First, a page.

Ian Kennedy, the Diamondbacks ace, has been traded to the Padres, from various reports. Kennedy seemed to be the D-Backs most moveable piece, as he has drawn plenty of interest from teams in need of a starting pitching.
Kennedy is 3-8 with a 5.23 ERA, and is 3-1 with a 2.27 ERA in his career at Petco park. Over his career, Kennedy has delievered a quality start 55% of the time. The Diamondbacks have gone 7-14 in Kennedy's starts. But, he has received 3.8 runs per outing, the lowest of his career. That may be the root of his tough year. If the Padres give Kennedy some support, he may be able to turn it around.
In return the Diamondbacks recieve pitchers Joe Thatcher and Matt Stites. Thatcher is 3-1 with a 2.10 ERA. He has a WHIP of 1.06. Stites, down in Double-A, is 2-2 with a 2.08 ERA. His WHIP is 0.86.
Although the Padres are rebuilding, they are adding pieces to build around, not subtracting. They also are now unlikely to move Luke Gregerson because Thatcher has been moved. A good, buy low move for San Diego as they may have gotten an ace, just on a down year, and didn't have to pay "ace price."
The Red Sox, White Sox, and Tigers agreed to a three team blockbuster deal late last night. This sends Jake Peavy to Boston, Jose Iglesias to Detroit, and four prospects to the White Sox. Jake Peavy had been rumored for weeks, and even just a couple days ago the White Sox said that they would be "okay with keeping Peavy." Hopefully they realized that trading Peavy was the right decision, especially with their return.
The Tigers received third baseman Jose Iglesias, a potential replacement for Jhonny Peralta if he is suspended. The light-hitting Iglesias is hitting .330 on the season.
I'd say this is one of the fairest three-team deals I've seen in a long time. I would say that each team benefited by making the right move for the team. Well done, Tigers, White Sox, and Red Sox.
The Cardinals and Indians completed a trade today, sending lefty reliever Mark Rzepczynski to the Indians in exchange for IF Juan Herrera. The move will help add some depth to an Indians team that has lacked a good lefty specialist out of the pen.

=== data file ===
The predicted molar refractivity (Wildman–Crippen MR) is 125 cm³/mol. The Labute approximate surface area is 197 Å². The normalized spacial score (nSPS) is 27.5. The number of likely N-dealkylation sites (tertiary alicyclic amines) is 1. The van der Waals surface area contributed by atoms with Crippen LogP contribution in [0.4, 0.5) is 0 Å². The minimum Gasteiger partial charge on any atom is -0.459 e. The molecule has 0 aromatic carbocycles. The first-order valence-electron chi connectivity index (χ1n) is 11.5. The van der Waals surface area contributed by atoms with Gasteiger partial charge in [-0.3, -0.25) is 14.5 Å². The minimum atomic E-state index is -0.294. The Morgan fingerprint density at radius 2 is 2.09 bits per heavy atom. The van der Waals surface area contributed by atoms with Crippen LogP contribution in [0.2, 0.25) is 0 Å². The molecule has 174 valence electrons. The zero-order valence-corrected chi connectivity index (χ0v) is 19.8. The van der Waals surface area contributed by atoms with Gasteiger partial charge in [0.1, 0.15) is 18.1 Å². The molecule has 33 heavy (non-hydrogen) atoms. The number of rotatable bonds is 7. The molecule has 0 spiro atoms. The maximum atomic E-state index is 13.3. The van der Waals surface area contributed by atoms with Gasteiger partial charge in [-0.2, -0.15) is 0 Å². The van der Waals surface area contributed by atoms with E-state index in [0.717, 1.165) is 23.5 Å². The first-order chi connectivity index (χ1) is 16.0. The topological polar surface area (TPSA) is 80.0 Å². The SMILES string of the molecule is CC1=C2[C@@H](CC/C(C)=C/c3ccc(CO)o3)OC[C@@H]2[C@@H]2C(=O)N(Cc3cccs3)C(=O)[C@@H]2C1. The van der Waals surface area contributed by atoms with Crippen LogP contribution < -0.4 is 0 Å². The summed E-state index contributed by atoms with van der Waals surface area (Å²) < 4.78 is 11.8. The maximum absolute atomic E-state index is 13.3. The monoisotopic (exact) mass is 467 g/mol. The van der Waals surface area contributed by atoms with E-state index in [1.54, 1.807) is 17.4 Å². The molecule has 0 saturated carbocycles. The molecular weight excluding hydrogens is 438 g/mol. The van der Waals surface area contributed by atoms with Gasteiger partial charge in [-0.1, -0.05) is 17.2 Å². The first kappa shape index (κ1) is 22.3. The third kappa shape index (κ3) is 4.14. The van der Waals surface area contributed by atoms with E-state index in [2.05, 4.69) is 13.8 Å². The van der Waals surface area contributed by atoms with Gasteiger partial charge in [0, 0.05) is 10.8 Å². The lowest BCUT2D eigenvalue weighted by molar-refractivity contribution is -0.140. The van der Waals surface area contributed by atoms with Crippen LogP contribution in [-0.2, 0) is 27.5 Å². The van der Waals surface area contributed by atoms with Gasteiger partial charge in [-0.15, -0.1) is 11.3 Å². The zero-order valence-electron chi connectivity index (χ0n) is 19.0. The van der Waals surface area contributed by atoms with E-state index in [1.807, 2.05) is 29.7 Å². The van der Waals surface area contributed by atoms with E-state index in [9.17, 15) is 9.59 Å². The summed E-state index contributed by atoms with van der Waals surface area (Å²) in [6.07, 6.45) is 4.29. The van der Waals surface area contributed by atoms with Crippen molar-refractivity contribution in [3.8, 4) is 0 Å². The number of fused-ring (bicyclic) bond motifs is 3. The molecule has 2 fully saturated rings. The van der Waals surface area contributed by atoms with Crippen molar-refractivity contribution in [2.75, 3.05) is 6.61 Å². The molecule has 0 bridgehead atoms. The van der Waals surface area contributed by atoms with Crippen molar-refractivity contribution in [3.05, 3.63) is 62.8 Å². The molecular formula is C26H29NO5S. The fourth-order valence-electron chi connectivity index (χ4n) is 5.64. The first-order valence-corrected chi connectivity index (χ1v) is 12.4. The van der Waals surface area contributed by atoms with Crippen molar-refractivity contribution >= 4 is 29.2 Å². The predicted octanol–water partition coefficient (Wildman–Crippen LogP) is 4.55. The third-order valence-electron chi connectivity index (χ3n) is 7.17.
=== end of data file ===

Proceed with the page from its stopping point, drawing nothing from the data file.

Rzepczynski has a career 4.20 ERA out of the pen, in 244 career innings pitched. He has only allowed 29% of inherited runners to score. He's pitched in 11 games, and has a 7.84 ERA (9 ER in 10.1 IP).
Rzepczynski has been the only St. Louis Cardinal that drew significant interest in this year's trade deadline, because the Cards are going to be contending throughout the rest of the season. He's a piece that would improve any bullpen that is in need of a lefty. That's what happened here in his trade to the Indians.
Brian Wilson was standing on the mound, as the Giants wrapped up the 2010 World Series. Now, he hasn't stood on a major league mound in a year. But, many teams have been in need of bullpen, and "The Beard" was still on the free agent market. Today, Wilson is now a rival of San Francisco, as he is going to start suiting up in a Dodgers uniform.
Wilson has been a very good closer throughout his career, saving 87% of his career save opportunities (171-196). He also only allowes 18% of inherited runners to come around and score. Hitters only hit .238 against Wilson, who has a low 90s fastball. His career SO/9 is 9.6, and he also has a SO/BB ratio of 2.39. In his last full season (2011), Wilson went 6-4 with a 3.11 ERA and racked up 36 saves.
This move will hopefully help solidify a bullpen that currently has Brandon League closing out games, he has blown 4 of his 18 save opportunites. He also has a 5.17 ERA this season, which is not the lights-out closer the Dodgers are looking for. The Wilson move was smart on so many levels, and will help the team's weakest position, closing pitcher.
Crain has posted an unbelievable 0.74 ERA this year.
Relief pitcher Jesse Crain has been lights-out this season for the Chicago White Sox, making him one of the most coveted relief pitchers leading up to the Trade Deadline on Wednesday. Today, a deal seemed imminent as the day continued to progress. Then, the Tampa Bay Rays acquired the relief pitcher, who has been lights-out this season. In return, the White Sox get a player to be named later or cash, depending how much Crain pitches.
Crain has been one of the top relievers this season, going 2-3 with a 0.74 ERA. In 38 games for Chicago, Crain pitched 36 2/3 innings, and only allowed three earned runs. His 4.18 SO/BB ratio is a career high so far, as Crain has never been so dominant, while having as much control. His 11.3 SO/9 ratio sits exactly where it was last year, however. Crain has appeared in 10 games with at least one runner already on base, and has inherited 20 runners, while only allowing 7 to score (35% of inherited runners score).
Crain also had something to say on being traded to Tampa. He tweeted:
The Tampa Bay Rays seem to be a wonderful fit for Crain as well, as they only have two active relievers with an ERA below 3.20. They also would like to add a "younger" arm as well. Of their five regular relievers (35+ games), only one is below the age of 36 (Jake McGee). Crain is 31.